The average cost for a law degree can be over $200,000. And while earning a law degree may lead to a lucrative career, figuring out how to pay for law school can be challenging.
Fortunately, certain programs can pay for part or all of law school, such as scholarships, grants and loans. Here’s a rundown on how to fund your legal education.
How to pay for law school and living expenses: 6 options to explore
How much is law school exactly? Depending on your school’s cost of attendance, you could end up owing $45,000 or more per year for law school tuition. Living expenses can add another $20,000 to your annual budget. It’s essential to construct a plan to handle this financial burden.
Here are six ways to help combat law school debt:
1. Law school grants
Paying for grad school versus undergrad differs because you’re now considered an independent student. If you didn’t receive a large financial aid package as an undergrad because your parents were considered high income earners, you might be eligible for need-based assistance for law school (however, some schools may still require you to provide your parents’ financial info).
Law school grants don’t need to be repaid (except for rare cases, such as dropping out mid-semester). Some law schools offer institutional grants based on financial need, so check with your financial aid office to learn more.
That said, not all grants can be used for law school. For example, Pell Grants are typically reserved for undergraduate students.
2. Scholarships for law school
Just like grants, scholarships for law school can provide free money you don’t need to pay back. Start your search with your school since many institutions offer merit-based scholarships for law students.
|Improving your credentials before applying for scholarships and grants may help you stand out. Aim to earn a high score on your LSAT and GRE tests, boost your current GPA score and create a stellar resume. Your goal is to try to impress the scholarship committee.
You can also utilize scholarship search tools to secure funding from other organizations. Here are some law school scholarships to consider:
- American Bar Association Legal Opportunity Scholarship: Awards $15,000 to 10 to 20 incoming diverse first-year law students every year.
- Attorney Ken Nugent Legal Scholarship: Awards $5,000 to an annual winner. To be eligible, applicants must have a 3.0 GPA and write a 500-word essay.
- BARBRI Law Preview One Lawyer Can Change the World Scholarship: Awards $10,000 to one first-place winner, $5,000 to one second-place winner and $1,000 to eight runners-up each year. Applicants must be incoming first-year law students.
- Legal Defense and Educational Fund Earl Warren Scholarship: Awards $15,000 annually to law students who demonstrate a commitment to racial justice. Renewable for up to three years for a total of $45,000.
- Minority Corporate Counsel Association LMJ Scholarship: Awards $10,000 to women and diverse first-year law students who have an interest in corporate law, as well as diversity, inclusion and equity.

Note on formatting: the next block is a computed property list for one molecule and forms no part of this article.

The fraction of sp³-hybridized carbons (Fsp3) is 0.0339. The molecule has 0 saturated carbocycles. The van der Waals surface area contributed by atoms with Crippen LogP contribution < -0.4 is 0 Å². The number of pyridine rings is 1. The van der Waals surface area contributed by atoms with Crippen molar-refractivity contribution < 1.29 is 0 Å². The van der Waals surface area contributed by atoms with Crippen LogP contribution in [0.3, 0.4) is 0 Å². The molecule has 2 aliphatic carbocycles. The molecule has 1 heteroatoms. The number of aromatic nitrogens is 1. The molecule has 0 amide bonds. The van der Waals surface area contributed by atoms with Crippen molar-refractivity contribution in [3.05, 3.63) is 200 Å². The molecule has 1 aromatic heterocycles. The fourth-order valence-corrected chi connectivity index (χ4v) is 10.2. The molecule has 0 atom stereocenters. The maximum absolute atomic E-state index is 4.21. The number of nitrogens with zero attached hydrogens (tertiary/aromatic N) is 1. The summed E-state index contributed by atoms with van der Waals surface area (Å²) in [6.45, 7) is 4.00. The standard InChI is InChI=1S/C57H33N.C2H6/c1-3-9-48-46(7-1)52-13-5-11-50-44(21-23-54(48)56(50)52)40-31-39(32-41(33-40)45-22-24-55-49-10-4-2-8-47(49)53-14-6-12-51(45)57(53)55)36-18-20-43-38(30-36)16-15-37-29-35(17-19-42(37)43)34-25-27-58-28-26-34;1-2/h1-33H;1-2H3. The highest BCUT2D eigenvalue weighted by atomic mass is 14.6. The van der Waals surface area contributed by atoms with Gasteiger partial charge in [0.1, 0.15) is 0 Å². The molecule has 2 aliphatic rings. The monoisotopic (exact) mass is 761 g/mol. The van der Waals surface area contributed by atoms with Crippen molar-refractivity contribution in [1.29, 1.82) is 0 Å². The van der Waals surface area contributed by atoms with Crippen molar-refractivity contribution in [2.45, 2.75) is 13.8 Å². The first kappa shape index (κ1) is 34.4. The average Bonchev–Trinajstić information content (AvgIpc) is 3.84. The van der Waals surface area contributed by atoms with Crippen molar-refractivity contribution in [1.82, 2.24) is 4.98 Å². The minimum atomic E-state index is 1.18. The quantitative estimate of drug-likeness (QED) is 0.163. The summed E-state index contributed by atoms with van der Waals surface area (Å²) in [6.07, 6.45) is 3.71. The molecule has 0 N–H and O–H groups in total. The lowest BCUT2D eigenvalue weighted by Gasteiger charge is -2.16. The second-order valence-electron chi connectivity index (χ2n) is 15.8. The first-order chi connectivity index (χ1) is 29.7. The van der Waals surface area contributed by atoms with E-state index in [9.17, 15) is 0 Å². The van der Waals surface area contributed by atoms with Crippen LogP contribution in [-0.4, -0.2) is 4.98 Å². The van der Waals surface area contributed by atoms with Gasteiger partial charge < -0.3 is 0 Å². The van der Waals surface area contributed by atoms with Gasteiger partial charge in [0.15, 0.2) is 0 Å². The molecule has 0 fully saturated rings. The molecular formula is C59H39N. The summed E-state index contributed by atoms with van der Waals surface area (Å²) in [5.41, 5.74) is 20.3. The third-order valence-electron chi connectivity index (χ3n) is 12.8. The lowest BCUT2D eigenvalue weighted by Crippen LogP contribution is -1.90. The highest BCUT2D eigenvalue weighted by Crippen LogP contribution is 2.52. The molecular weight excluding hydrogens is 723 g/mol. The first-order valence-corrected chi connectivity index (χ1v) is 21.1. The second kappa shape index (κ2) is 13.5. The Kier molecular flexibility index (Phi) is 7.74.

3. Law school student loans
There are two main types of law school loans: federal and private.
You can access federal student loans by filling out a Free Application for Federal Student Aid (FAFSA) for grad school (which will also show you federal grants and work-study options). Federal loans are generally better than private loans since they’re eligible for government repayment perks like income-driven repayment plans and Public Service Loan Forgiveness (more on this later).
Here are your options for federal student loans for law students:
- Direct unsubsidized loans: You can borrow up to $20,500 per year. The total amount you can borrow throughout your education is capped at $138,500 and includes undergraduate loans. The fixed interest rate for direct unsubsidized loans for the 2022-2023 school year is 6.54%. There’s also a one-time fee of 1.057% of the loan amount for funds borrowed after Oct. 1, 2020.
- Grad PLUS loans: PLUS loans tend to be more expensive than direct unsubsidized loans, so turn to them after you’ve hit your limit for the latter. For the 2022-2023 school year, the interest rate for direct PLUS loans is 7.54%, with a one-time fee of 4.228% for loans disbursed after Oct. 1, 2021. There’s no cap to a PLUS loan — you can borrow up to your school’s cost of attendance, minus other financial aid you’ve received.
Private student loans are worth exploring if you need additional funds and you have good credit. You may qualify for a lower interest rate than what federal loan programs offer.
But remember, private loans aren’t eligible for income-driven repayment, Public Service Loan Forgiveness or other government loan programs. For that reason, avoid private loans if you’re concerned about affording repayment on your school debt.
4. Work-study and side hustles for law students
Work-study programs are a form of need-based financial aid. However, not all law schools participate in the program. And since being a full-time law student is demanding, some schools limit or don’t allow work-study for first-year law students.